Bolivians have been voting in presidential elections which could see the country elect its first Indian leader. Evo Morales, a coca grower turned congressman, is expected to top the poll. The 46-year old calls his leftist movement “a nightmare for the United States.” He wants to legalize the farming of coca leaves for traditional uses such as tea and toothpaste and has pledged to nationalise the country’s rich natural gas resources.His main rival is Jorge Quiroga, who backs US coca eradication policies and has promised to keep Bolivia on a free-market course. He draws much of his support from the country’s middle and upper classes and has formed his own Democratic Social Power party in a bid to distance himself from the more prominent parties. Many Bolivians worry the country will return to social upheaval no matter who wins. Massive street protests have forced out two presidents in the last three years and the country is split between the conflicting demands of the disenfranchised Indian majority and the ruling white elite. If none of the candidates obtain 50 percent of the vote, congress will have to choose a president between the top two candidates in January.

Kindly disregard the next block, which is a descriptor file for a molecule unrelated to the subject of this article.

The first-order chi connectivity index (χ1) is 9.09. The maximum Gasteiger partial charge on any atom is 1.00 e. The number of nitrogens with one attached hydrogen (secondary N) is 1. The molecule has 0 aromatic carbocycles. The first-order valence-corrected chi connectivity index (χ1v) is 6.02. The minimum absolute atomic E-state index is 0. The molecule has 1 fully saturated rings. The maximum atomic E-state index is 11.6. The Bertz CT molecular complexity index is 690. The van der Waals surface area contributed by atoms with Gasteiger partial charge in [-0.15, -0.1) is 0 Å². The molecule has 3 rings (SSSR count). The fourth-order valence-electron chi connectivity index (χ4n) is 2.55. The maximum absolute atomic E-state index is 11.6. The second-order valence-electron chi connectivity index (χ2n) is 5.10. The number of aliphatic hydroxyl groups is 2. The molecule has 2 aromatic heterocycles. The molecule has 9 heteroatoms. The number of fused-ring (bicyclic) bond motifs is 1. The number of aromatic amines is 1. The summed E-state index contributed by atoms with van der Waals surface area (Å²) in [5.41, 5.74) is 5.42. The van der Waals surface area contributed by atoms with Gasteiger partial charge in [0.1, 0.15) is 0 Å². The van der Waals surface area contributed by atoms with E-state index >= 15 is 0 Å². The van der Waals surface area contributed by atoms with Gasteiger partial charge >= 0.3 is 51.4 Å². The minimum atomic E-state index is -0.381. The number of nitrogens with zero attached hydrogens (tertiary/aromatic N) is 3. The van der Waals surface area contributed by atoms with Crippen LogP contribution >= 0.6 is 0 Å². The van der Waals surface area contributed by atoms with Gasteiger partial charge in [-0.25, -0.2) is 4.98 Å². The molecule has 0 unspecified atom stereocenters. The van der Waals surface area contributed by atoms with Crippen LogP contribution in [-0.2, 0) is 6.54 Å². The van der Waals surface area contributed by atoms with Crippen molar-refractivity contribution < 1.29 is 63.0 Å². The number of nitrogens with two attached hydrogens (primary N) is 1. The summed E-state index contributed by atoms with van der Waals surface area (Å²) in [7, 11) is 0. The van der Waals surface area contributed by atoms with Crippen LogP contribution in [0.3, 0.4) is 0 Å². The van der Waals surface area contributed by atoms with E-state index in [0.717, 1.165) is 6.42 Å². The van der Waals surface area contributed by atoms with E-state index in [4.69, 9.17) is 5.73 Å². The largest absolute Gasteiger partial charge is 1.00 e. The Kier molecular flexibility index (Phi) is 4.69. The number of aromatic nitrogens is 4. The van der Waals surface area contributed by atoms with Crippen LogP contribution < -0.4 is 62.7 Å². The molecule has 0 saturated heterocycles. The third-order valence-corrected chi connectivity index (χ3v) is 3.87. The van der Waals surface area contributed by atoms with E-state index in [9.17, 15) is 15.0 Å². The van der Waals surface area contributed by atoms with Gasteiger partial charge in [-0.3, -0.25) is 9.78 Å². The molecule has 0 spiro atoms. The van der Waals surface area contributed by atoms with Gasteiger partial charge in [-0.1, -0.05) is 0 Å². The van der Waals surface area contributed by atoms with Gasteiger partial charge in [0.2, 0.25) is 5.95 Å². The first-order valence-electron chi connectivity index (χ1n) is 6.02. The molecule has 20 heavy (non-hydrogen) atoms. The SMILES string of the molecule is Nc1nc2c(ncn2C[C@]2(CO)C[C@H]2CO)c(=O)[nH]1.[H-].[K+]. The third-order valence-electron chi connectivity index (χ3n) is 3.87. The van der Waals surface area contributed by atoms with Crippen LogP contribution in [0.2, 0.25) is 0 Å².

Bolivian voters make crucial choice